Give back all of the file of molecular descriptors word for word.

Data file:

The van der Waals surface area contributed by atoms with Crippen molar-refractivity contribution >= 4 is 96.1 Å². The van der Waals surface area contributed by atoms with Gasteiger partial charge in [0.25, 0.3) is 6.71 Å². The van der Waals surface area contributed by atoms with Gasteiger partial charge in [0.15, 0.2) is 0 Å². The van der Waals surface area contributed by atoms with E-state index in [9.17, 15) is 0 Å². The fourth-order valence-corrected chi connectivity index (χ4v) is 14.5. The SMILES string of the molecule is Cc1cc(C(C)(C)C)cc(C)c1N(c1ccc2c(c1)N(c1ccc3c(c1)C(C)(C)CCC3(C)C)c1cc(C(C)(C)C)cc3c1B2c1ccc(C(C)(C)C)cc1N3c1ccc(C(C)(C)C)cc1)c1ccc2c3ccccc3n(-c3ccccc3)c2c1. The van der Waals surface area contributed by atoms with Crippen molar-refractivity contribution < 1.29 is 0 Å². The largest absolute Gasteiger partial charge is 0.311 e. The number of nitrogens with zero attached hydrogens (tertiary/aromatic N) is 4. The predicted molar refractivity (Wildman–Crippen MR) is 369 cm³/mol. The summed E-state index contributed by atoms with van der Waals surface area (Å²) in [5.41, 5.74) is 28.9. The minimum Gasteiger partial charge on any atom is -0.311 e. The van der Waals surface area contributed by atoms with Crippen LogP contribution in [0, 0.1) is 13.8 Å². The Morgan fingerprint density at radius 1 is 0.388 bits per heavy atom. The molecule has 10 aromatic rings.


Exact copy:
The van der Waals surface area contributed by atoms with Crippen molar-refractivity contribution >= 4 is 96.1 Å². The van der Waals surface area contributed by atoms with Gasteiger partial charge in [0.25, 0.3) is 6.71 Å². The van der Waals surface area contributed by atoms with Gasteiger partial charge in [0.15, 0.2) is 0 Å². The van der Waals surface area contributed by atoms with E-state index in [9.17, 15) is 0 Å². The fourth-order valence-corrected chi connectivity index (χ4v) is 14.5. The SMILES string of the molecule is Cc1cc(C(C)(C)C)cc(C)c1N(c1ccc2c(c1)N(c1ccc3c(c1)C(C)(C)CCC3(C)C)c1cc(C(C)(C)C)cc3c1B2c1ccc(C(C)(C)C)cc1N3c1ccc(C(C)(C)C)cc1)c1ccc2c3ccccc3n(-c3ccccc3)c2c1. The van der Waals surface area contributed by atoms with Crippen molar-refractivity contribution < 1.29 is 0 Å². The largest absolute Gasteiger partial charge is 0.311 e. The number of nitrogens with zero attached hydrogens (tertiary/aromatic N) is 4. The predicted molar refractivity (Wildman–Crippen MR) is 369 cm³/mol. The summed E-state index contributed by atoms with van der Waals surface area (Å²) in [5.41, 5.74) is 28.9. The minimum Gasteiger partial charge on any atom is -0.311 e. The van der Waals surface area contributed by atoms with Crippen LogP contribution in [0, 0.1) is 13.8 Å². The Morgan fingerprint density at radius 1 is 0.388 bits per heavy atom. The molecule has 10 aromatic rings.